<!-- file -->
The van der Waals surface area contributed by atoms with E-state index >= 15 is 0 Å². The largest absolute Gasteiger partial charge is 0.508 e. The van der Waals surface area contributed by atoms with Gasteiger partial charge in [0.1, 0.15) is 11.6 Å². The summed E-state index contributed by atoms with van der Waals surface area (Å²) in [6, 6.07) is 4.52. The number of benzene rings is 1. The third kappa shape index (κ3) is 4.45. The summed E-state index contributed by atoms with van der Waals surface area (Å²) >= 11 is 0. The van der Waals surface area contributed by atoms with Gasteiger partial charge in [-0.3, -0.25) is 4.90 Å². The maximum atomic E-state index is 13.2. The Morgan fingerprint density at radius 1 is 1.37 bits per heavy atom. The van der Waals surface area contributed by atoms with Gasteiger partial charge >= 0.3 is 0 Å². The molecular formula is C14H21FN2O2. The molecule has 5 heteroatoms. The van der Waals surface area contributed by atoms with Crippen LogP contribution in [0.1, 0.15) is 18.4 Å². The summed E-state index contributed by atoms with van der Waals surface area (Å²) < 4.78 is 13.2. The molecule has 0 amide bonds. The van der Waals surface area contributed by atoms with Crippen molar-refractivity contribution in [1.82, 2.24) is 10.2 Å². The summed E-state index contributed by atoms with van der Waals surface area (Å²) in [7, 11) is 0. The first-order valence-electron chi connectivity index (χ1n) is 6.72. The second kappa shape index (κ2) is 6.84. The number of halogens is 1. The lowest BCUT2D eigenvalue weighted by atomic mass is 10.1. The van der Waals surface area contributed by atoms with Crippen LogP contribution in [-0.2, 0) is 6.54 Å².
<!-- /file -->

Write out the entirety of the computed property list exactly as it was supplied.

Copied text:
The van der Waals surface area contributed by atoms with E-state index >= 15 is 0 Å². The largest absolute Gasteiger partial charge is 0.508 e. The van der Waals surface area contributed by atoms with Gasteiger partial charge in [0.1, 0.15) is 11.6 Å². The summed E-state index contributed by atoms with van der Waals surface area (Å²) in [6, 6.07) is 4.52. The number of benzene rings is 1. The third kappa shape index (κ3) is 4.45. The summed E-state index contributed by atoms with van der Waals surface area (Å²) >= 11 is 0. The van der Waals surface area contributed by atoms with Gasteiger partial charge in [-0.3, -0.25) is 4.90 Å². The maximum atomic E-state index is 13.2. The Morgan fingerprint density at radius 1 is 1.37 bits per heavy atom. The van der Waals surface area contributed by atoms with Gasteiger partial charge >= 0.3 is 0 Å². The molecular formula is C14H21FN2O2. The molecule has 5 heteroatoms. The van der Waals surface area contributed by atoms with Crippen LogP contribution in [0.1, 0.15) is 18.4 Å². The summed E-state index contributed by atoms with van der Waals surface area (Å²) < 4.78 is 13.2. The molecule has 0 amide bonds. The van der Waals surface area contributed by atoms with Crippen molar-refractivity contribution in [1.82, 2.24) is 10.2 Å². The summed E-state index contributed by atoms with van der Waals surface area (Å²) in [7, 11) is 0. The first-order valence-electron chi connectivity index (χ1n) is 6.72. The second kappa shape index (κ2) is 6.84. The number of halogens is 1. The lowest BCUT2D eigenvalue weighted by atomic mass is 10.1. The van der Waals surface area contributed by atoms with Crippen LogP contribution in [-0.2, 0) is 6.54 Å².